Coin Anatomy


Here is the quick Dummy guide to understanding the proper terms related to coin anatomy.

Obverse and Reverse - Understanding the difference between "heads" and "tails".

The Obverse and Reverse of a coin.

Obverse The side of the coin that generally shows the Coat of Arms, President’s or Monarch’s bust. The obverse side is referred to as heads and is the front of the coin. Generally, the obverse is where the date appears.

The opposite side to obverse or tails side, of a coin. Generally the side that does not have the date.


The location of the Motto, Field, Rim and Portrait.

Motto An inscription or phrase on a coin. An example is the word "EENDRAG MAAK MAG" or "UNITY IS STRENGTH" on some South African coins. The Motto has a special meaning and can be emotional or inspiring.
Field The flat area of a coin between the legend and the design. There is no design on this portion of the coin. In some cases, these can have a slight curve.
Rim The upraised area around the edges of both sides(obverse and reverse) of a coin. The purpose of the rim is to make coins easy stackable, protect the coin's design from damage and help bring up the devices during the strike process.

The most important part of the coin is the portrait or bust of an important person(King, Queen, President). The portrait in this example is of Jan van Riebeeck. He was a Dutch colonial administrator and the founder of Cape Town in South Africa.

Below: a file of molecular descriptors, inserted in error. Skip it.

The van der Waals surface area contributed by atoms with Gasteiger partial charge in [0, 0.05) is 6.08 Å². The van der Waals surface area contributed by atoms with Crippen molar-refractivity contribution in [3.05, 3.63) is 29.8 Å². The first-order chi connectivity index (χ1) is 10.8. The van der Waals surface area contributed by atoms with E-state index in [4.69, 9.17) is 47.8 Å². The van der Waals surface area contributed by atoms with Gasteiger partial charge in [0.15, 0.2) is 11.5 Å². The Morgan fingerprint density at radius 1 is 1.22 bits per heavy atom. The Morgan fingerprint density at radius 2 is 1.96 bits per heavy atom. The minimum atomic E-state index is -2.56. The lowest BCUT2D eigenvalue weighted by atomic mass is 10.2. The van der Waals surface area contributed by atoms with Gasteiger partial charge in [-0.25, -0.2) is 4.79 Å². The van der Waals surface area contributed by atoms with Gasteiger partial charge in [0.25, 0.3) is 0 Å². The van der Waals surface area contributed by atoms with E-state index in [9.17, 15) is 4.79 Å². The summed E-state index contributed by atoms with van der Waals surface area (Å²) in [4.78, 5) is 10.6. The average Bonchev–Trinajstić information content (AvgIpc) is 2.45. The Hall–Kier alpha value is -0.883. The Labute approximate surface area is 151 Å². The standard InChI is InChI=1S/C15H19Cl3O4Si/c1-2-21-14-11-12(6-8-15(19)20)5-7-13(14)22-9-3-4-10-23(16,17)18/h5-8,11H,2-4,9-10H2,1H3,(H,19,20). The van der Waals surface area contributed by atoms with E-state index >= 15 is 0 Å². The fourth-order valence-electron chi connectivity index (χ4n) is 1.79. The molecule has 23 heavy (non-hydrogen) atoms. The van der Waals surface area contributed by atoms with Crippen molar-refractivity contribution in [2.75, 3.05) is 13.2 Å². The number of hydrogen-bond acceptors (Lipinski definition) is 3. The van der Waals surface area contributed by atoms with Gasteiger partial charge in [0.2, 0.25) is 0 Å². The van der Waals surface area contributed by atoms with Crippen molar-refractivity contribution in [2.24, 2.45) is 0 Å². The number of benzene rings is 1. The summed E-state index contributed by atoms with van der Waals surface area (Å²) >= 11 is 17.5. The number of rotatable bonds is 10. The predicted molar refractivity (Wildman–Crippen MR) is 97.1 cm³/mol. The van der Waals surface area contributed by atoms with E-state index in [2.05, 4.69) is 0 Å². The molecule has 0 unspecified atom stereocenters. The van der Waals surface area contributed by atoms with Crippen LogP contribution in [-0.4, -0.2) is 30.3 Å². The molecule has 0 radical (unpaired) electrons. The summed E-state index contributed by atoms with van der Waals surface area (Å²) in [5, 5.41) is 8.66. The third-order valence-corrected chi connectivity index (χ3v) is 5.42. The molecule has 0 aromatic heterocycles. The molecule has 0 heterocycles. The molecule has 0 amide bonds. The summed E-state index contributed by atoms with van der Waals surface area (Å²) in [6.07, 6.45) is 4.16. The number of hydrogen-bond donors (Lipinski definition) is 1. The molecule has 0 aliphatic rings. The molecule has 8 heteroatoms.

The Location of the Edge, Date, Legend and Designer Initials

Edge The third side of a coin. It may be plain, reeded, or ornamented – with lettering or other elements raised or incused. The edge is the actual side of the coin and should never be confused with the rim.
Date The numerals on a coin representing the year in which it was minted, for example, 1961
Legend A phrase that appears on a coin – for instance, SOUTH AFRICA, UNITED STATES OF AMERICA, etc. The legend is also referred to as the Inscription. The legend tells us important things, such as who made the coin or how much it is worth


The individual is responsible for a particular motif used for a numismatic series. The initials of the designer are normally found on the coin just below the portrait.

The initials, CLS, on the example, stands for Coert Steynberg.  Do you see the initials on the coin?

Look up Mintmarks and who it belongs to here.

Don't fully understand coin terminology,

visit our Coin Glossary for more information.